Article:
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Book 1 Chronicles Chapter 13

And David consulted with the captains of thousands and hundreds, and with every leader. And David said unto all the congregation of Israel, If it seem good unto you, and that it be of the LORD our God, let us send abroad unto our brethren every where, that are left in all the land of Israel... [More]

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So when they had rowed about five and twenty or thirty furlongs, they see Jesus walking on the sea, and drawing nigh unto the ship and they were afraid.

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Title: Predestination of the Elect of God


Author: Dr. Turretin, Francis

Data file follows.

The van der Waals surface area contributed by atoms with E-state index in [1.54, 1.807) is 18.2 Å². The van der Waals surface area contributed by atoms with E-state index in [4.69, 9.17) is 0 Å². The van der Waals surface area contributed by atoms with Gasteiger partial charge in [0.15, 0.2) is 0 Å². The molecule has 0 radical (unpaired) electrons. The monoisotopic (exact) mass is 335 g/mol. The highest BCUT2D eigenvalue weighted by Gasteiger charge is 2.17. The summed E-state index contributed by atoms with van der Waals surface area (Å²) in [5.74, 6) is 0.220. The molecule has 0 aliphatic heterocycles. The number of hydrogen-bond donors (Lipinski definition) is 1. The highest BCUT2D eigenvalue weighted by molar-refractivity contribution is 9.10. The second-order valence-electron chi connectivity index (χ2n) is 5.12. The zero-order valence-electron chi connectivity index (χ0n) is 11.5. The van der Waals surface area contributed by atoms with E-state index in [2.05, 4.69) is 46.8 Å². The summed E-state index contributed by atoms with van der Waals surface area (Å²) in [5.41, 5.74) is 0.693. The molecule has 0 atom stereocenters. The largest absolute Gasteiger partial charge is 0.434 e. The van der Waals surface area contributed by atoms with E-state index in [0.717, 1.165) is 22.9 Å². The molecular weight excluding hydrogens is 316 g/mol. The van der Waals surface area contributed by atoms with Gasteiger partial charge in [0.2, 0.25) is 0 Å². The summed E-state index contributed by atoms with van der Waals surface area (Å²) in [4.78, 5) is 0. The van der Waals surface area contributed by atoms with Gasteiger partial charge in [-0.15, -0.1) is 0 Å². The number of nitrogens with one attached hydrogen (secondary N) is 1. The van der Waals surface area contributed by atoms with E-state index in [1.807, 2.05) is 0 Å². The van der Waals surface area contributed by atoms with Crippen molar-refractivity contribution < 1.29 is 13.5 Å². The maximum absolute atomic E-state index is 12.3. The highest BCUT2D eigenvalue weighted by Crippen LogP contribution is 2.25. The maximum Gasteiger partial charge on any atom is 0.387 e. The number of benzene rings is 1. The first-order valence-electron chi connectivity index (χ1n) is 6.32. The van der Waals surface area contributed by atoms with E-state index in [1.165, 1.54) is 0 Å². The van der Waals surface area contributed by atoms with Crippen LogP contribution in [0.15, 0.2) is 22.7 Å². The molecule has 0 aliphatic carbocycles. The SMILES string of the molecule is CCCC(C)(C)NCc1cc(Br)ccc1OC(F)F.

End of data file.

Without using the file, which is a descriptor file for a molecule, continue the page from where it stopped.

Some of the brethren of France in the time of Augustine started this question. Since, in his books against the Pelagians, he had inserted and inculcated many things concerning predestination, so as in this way to defend the truth against their impious doctrines, many were disturbed by it (as appears from the two letters of Prosper, a disciple of Augustine, and of Hilary, the presbyter*; cf. "Letters 225 and 226 to Augustine" [FC 32:119-29 and 129-391). The reason was not that they judged it to be at all false, but because they thought the preaching of it was dangerous and invidious, better to be suppressed than brought into prominence. There are some of the same opinion at the present day. Wearied with the contentions arising from this doctrine in almost every age, they think that it is best for the peace of the church and the tranquility of conscience to let these questions alone (since by them scruples are suggested and doubts generated which are calculated to weaken the faith of the weak and to drive men to desperation or into carnal security). But this opinion is more honest than true and cannot be readily received by those who have known the richest fruits of consolation and sanctification to redound to believers from this doctrine properly understood. Hence we think that this doctrine should be neither wholly suppressed from a preposterous modesty nor curiously pried into by a rash presumption.